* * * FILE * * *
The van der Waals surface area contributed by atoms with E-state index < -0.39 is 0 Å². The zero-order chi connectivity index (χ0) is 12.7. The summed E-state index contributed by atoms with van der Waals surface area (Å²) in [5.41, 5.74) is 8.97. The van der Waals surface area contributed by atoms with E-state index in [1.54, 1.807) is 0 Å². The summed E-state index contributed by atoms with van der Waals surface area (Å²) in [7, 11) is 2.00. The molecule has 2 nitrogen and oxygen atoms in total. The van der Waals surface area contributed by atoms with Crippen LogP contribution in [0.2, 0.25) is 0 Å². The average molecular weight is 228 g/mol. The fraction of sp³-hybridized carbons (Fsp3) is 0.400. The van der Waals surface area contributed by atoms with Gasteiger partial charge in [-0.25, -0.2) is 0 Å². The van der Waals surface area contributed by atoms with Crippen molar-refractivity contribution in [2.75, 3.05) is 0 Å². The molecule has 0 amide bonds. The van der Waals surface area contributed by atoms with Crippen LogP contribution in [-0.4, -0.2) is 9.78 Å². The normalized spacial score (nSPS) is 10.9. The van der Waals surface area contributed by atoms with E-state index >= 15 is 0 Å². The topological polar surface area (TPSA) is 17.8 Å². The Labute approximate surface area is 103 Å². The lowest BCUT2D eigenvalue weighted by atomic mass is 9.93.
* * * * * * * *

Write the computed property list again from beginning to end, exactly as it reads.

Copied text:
The van der Waals surface area contributed by atoms with E-state index < -0.39 is 0 Å². The zero-order chi connectivity index (χ0) is 12.7. The summed E-state index contributed by atoms with van der Waals surface area (Å²) in [5.41, 5.74) is 8.97. The van der Waals surface area contributed by atoms with E-state index in [1.54, 1.807) is 0 Å². The summed E-state index contributed by atoms with van der Waals surface area (Å²) in [7, 11) is 2.00. The molecule has 2 nitrogen and oxygen atoms in total. The van der Waals surface area contributed by atoms with Crippen LogP contribution in [0.2, 0.25) is 0 Å². The average molecular weight is 228 g/mol. The fraction of sp³-hybridized carbons (Fsp3) is 0.400. The van der Waals surface area contributed by atoms with Gasteiger partial charge in [-0.25, -0.2) is 0 Å². The van der Waals surface area contributed by atoms with Crippen molar-refractivity contribution in [2.75, 3.05) is 0 Å². The molecule has 0 amide bonds. The van der Waals surface area contributed by atoms with Crippen LogP contribution in [-0.4, -0.2) is 9.78 Å². The normalized spacial score (nSPS) is 10.9. The van der Waals surface area contributed by atoms with E-state index >= 15 is 0 Å². The topological polar surface area (TPSA) is 17.8 Å². The Labute approximate surface area is 103 Å². The lowest BCUT2D eigenvalue weighted by atomic mass is 9.93.